Jared Goff (QB) – Rams: $24.7M
Goff became expendable despite signing a four-year extension averaging $33.5 million per year shortly before the 2019 regular season started. Rams head coach Sean McVay wanted an upgrade at quarterback. Goff was included in the trade that brought Lions quarterback Matthew Stafford to Los Angeles.
A record-setting $110,042,682 of guarantees, which included a $25 million signing bonus, were a part of Goff’s four-year, $134 million extension. Nine million of Goff’s 2020 base salary was converted into signing bonus to give the Rams $7.2 million of cap relief last year. Since Goff wasn’t traded on the first day of the 2021 league year (March 17), the Rams are responsible for his $2.5 million second day of the league year roster bonus (March 18). The 2020 salary conversion and the timing of the trade account for $9.7 million of Goff’s dead money. The other $15 million is the original signing bonus proration associated with his 2021 through 2023 contract years.
Brandin Cooks (WR) – Rams: $21.8M
The record Cooks set for the most dead money related to an individual player for one league year in 2020 is obsolete thanks to Goff and Wentz. The Rams used a signing and option bonus contract structure with the five-year, $81 million extension Cooks signed in 2018. The Cooks deal contained a $7 million signing bonus and a $17 million option bonus to pick up his 2023 contract year. Cooks was traded to the Texans in April 2020 about two weeks before the NFL Draft. Adding to the dead money is a $4 million third day of 2020 league year roster bonus that had already become a Rams financial obligation when the trade was made.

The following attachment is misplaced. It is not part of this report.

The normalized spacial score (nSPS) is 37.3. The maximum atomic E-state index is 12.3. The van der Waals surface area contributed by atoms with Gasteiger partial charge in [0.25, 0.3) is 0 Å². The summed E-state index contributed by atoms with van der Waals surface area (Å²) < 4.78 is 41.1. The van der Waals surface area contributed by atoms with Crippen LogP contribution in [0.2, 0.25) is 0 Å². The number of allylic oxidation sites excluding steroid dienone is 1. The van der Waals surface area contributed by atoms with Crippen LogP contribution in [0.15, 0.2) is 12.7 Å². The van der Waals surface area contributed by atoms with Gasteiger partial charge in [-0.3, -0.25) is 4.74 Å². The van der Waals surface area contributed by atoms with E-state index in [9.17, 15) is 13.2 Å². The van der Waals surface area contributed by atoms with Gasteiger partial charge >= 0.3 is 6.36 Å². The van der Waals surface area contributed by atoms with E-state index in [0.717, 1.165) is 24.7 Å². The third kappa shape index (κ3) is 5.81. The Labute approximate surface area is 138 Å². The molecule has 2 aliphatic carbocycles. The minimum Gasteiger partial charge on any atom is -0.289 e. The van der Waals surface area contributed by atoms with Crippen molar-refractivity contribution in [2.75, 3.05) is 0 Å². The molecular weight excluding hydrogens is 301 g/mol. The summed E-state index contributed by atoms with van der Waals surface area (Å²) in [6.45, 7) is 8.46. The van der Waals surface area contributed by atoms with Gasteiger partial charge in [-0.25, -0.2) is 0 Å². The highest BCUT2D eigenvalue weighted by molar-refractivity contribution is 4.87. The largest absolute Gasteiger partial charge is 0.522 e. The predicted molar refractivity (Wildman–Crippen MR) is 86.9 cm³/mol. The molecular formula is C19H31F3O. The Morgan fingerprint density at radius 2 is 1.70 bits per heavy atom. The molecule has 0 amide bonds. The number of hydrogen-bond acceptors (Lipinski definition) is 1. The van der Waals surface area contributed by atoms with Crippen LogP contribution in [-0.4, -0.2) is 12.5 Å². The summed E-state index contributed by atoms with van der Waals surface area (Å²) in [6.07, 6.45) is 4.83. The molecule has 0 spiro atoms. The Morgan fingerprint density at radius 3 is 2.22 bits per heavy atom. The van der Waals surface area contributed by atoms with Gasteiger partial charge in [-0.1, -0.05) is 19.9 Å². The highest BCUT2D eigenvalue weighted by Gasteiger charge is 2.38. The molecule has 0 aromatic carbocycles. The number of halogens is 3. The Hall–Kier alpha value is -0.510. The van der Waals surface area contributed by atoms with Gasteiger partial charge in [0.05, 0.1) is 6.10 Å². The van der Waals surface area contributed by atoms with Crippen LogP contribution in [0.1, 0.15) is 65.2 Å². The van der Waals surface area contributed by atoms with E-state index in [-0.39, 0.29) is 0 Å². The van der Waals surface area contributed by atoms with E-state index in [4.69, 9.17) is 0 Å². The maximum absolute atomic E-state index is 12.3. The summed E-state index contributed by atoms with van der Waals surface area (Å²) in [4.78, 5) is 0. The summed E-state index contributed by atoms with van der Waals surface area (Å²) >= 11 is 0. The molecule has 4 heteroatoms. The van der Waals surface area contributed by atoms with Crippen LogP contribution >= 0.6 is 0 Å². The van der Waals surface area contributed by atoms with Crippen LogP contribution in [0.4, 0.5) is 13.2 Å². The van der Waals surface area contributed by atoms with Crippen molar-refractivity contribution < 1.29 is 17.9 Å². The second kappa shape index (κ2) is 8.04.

Antonio Brown (WR) – Steelers: $21.12M
Brown signed a four-year, $68 million extension containing a $19 million signing bonus in February 2017, which made him the NFL’s highest-paid wide receiver. The Steelers didn’t expect Brown to force a trade a year later when restructuring his contract in March 2018 by converting $12.96 million of his 2018 salary into signing bonus to create cap room. Brown had three years left on his contract when traded to the Raiders in March 2019. The $21.12 million comes from the signing bonus proration relating to the $19 million signing bonus originally in the extension and the $12.96 million signing bonus from the 2018 restructure.
Matthew Stafford (QB) – Lions: $19M
The 12-year veteran requested a trade after the 2020 season. The Lions dealt Stafford to the Rams for Goff, a 2022 first-round pick, a 2023 first-round pick and a 2021 third-round pick in March. The $19 million in dead money is because of the bonus proration in his 2021 contract year and voiding 2022 and 2023 contract years inserted in a 2020 contract restructure. Ten million of the $19 million comes from the $50 million signing bonus in the five-year, $135 million extension Stafford signed in 2017, which made him the NFL’s highest-paid player at $27 million per year. The signing bonus was an NFL record at the time.
Two league years
Running back Todd Gurley isn’t included, although the Rams have $20.15 million in dead money from his 2020 release with a post-June 1 designation. The Rams initially had an $11.75 million cap charge in 2020 for Gurley after his departure as $2.5 million of Gurley’s $7.55 million third day of the 2020 league year roster bonus, which became fully guaranteed in March 2019, was subject to an offset, making the total net dead money $17.65 million. The $2.5 million was recouped from the one-year, $5.5 million contract with the Falcons Gurley played under last season. The Rams have an $8.4 million cap charge for Gurley this year because of using a post-June 1 designation on him.